Using the Dark Energy Camera (DEC) on the Víctor M. Blanco 4-m Telescope at Cerro Tololo Inter-American Observatory in Chile, astronomers have obtained a new image of the giant galaxy Centaurus A.
Centaurus A is a giant galaxy located in the constellation of Centaurus.
Also known as NGC 5128, LEDA 46957, ESO 270-9, and Caldwell 7, it is one of the brightest objects in the southern hemisphere night sky.
Centaurus A was discovered on April 29, 1826 by the Scottish astronomer James Dunlop.
At a distance of 13 million light-years, it is the closest active galactic nucleus to us.
Astronomers theorize that what was originally an elliptical galaxy collided with a relatively smaller spiral galaxy, giving it the peculiar shape we see now.
“The new image provides a spectacular view of the luminous glow of stars and the dark tendrils of dust that hide the bright center of Centaurus A,” said Dr. Monika Soraisam from the University of Illinois at Urbana-Champaign and colleagues.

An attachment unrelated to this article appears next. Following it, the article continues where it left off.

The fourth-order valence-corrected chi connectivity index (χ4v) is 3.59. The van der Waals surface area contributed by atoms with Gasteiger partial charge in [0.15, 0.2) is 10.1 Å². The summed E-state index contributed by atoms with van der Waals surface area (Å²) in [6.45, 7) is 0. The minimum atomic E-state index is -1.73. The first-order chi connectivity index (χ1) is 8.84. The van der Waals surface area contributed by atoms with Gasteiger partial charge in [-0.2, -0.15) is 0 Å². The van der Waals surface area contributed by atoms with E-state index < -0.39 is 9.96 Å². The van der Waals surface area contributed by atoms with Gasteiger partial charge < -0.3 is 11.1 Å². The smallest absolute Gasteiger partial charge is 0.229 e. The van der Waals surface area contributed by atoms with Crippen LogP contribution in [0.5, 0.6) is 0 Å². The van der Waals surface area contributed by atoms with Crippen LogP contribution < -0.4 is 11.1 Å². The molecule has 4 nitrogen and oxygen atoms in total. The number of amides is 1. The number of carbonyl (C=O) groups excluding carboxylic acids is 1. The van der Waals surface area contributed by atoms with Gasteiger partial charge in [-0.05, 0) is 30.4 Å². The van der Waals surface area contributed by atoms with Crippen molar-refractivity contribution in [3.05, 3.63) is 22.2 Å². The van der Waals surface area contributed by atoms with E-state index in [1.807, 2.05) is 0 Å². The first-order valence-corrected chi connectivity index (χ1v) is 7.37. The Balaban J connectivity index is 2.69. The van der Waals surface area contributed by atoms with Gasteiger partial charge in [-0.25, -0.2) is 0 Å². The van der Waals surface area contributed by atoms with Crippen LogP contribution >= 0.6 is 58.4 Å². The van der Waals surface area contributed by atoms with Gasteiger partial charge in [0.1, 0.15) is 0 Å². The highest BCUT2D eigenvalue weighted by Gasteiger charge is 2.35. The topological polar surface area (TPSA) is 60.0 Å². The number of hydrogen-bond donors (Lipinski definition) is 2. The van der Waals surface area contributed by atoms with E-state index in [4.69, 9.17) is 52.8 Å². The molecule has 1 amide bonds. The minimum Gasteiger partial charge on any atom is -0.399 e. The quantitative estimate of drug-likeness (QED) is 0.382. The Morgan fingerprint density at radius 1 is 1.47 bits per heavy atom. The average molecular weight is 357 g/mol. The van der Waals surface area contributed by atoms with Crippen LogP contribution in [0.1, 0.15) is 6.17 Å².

“This dust is the result of a past galactic collision, in which a giant elliptical galaxy merged with a smaller spiral galaxy.”
“As well as large amounts of gas and dust, Centaurus A’s dust lane contains widespread star formation, as indicated by the red clouds of hydrogen and by the large number of faint blue stars visible at each end of the dust lane.”
Since its discovery in 1826, astronomers have studied Centaurus A exhaustively with many different kinds of telescopes, revealing a variety of intriguing features.
Radio telescopes revealed a colossal jet of matter spewing outward from the heart of the galaxy.
This jet is accelerated to almost half the speed of light by a supermassive black hole at the center of Centaurus A, and its bright emissions at radio wavelengths make this galaxy one of the most prominent radio sources in the night sky.
In fact, in July 2021, the Event Horizon Telescope produced an image of a jet launching from the supermassive black hole in Centaurus A.